The secret to sexual satisfaction (and it's not what you've been told)
April 28, 2014
Wondering what creates sexual satisfaction? Why some people seem to have it and some don't? In this article I talk about the psychology behind sexual satisfaction and what the real secret to it is.
Unfiled: this is an archived article from our predecessor website, The Dirt Psychology.
Article Status: Complete (for now).
There's always a lot of questions surrounding sexual desire. If you believe popular culture, we're never satisfied with our partners. Men want too much, women want to little. Everyone else does it better (although they actually don't). It's hard to find the middle ground. We already know that gays and lesbians report higher sexual satisfaction. But what's the truth? Lets dive in!
We'll start with the people that have no sexual interest. Maybe due to age, illness, religion or some other reason, some people don’t seem to have any libido. 25% of married couples report no sex in the last year. 9% have stopped all together. And so have 86% of widows. These little factoids come to us courtesy of T. Smith in 1991. But these stats could be a little misleading, because some of these people want it, they just can't get it.
Moving on. According to Blumstein and Schwartz in 1983, married, straight couples have the most sex over time, then gay men, then defacto couples (those straighties living together) and finally lesbians. In all, we see a decline in sex as the relationship continues over the course of time. This is most pronounced in defactos; after 10 years together sex is almost negligible. Then lesbians, whose drop off is sharp, but not as sharp. Then gay men, and finally married straight couples, whose stats are remarkable stable over time. So in a relationship, as time goes on, the amount of sex decreases, sometimes quite dramatically But for married straight couples, it stays pretty stable. What about sex outside of relationships? Well, in 2004 J. Simpson and colleagues came up with the Sociosexual Orientation scale, which measures how comfortable people are having sex with no strings attached. Basically you are scored on a continuum from 'restricted' to 'unrestricted'. Restricted means you're less likely to like no strings attached sex, unrestricted is the opposite. Restricted people are more flirty, sociable and extroverted. These people think sex without love is a-ok. Unrestricted people are much more reserved, and prefer sex to mean a little more. From rating people Buss and Schmidt in 1993 (and less current but no less reputable, Eysenck in 1976) found that men are far less restricted than women, and are more likely to get busy with more people, more often (predictable, no?). Schmitt went to rate people in 50 countries in 2005 and found this same thing time and time again! In terms of infidelity, Blumstein and Schwartz, in 1983 found that gay men had the most by FAR. More than double any other couple. Then defactos (men and women scored similarly here), then lesbians who roughly tied with married men. Finally married wives came a little bit under the rest. If you're interested in knowing why we cheat, a good place to start would be our article on sexual arousal - seeing what turns us on will lead you right to some of the key motivations for us to cheat.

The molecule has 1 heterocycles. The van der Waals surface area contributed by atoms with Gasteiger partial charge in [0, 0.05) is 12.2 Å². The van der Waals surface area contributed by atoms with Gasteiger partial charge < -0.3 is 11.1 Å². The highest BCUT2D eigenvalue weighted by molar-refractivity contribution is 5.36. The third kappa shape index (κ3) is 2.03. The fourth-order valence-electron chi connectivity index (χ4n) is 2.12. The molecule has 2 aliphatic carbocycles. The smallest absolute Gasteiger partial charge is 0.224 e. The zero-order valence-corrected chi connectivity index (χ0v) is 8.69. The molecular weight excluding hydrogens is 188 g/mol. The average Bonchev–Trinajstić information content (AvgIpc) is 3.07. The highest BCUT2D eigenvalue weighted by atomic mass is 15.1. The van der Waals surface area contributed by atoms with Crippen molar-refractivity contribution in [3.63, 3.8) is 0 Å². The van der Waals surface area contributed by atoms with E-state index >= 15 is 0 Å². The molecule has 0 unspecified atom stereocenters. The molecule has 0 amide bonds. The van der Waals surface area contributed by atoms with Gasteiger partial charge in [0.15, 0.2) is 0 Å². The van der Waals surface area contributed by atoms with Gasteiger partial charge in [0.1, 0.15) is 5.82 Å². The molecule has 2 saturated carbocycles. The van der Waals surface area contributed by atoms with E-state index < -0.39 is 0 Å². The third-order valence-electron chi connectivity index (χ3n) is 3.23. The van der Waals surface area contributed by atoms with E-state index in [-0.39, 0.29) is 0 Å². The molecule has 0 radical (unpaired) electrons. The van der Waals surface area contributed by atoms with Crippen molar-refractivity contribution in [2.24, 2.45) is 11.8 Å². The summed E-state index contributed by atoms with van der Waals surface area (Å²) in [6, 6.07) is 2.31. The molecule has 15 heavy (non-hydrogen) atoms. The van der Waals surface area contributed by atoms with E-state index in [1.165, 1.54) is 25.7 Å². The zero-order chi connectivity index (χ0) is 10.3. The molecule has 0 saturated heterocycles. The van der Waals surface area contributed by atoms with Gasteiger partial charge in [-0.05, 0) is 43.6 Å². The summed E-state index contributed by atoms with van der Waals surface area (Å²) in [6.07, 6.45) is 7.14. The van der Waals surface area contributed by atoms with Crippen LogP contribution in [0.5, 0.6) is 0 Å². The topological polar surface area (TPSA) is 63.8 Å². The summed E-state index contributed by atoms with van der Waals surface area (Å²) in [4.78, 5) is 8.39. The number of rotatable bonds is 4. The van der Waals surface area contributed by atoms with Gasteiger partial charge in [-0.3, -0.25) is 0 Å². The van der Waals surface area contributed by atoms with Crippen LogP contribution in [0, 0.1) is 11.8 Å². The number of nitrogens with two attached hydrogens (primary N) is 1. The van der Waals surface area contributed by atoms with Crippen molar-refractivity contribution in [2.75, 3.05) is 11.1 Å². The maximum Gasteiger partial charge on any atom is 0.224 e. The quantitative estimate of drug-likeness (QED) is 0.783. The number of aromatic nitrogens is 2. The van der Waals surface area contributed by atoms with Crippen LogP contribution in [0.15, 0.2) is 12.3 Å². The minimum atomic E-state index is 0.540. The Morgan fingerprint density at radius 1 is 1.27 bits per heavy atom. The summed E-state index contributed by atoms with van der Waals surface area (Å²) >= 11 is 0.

As you may have gathered by now, men have much a higher sex drive than women. Where men are having about 37 episodes of sexual desire a week (when young), women are averaging in at about 9, or so Regan and Atkins would have us believe from a 2006 study. They also tell us that men think about sex about 60 times a week as opposed to women at 15 times. More than that, Klusmann found in 2002 that about half of all men still masturbate while they're getting some frequently, as opposed to women at 16%. Unsurprisingly, Sprecher found in that same year that men want more frequent sex than women do. The same psychologist and colleagues found earlier, in 1995 that women are the 'gatekeepers' of sex early in relationships, controlling how much happens since men want it earlier. This starts to explain some of our courting behaviours doesn't it?After talking about all these sexual differences, you're probably wondering how we're supposed to reach sexual satisfaction. Well, that relies on five things:
- How many partners we're comfortable having. More monogamous people are usually much more satisfied.
- The frequency has to come close to our expectations
- Our sex lives have to satisfy our needs for autonomy, competence and relatedness. In layman's terms, we need to get the opportunity to do what we want, do it well and feel loved/respected. Couples who allow this have much more gratifying sex.
- Our motivations come into it too. Are we having sex to get a positive outcome or avoid a negative one (in psychology they call this approach or avoidant motivations)? The former is far more gratifying. In fact motivations for sex is so important we wrote a whole article on it.
- We also need to clearly communicate what we want. William Masters and Virginia Johnson found in 1970 that good sexual communication was very, very important and since gays and lesbians are so similar in terms of desire, they achieve this better, one of the reasons they're far more satisfied than straight couples.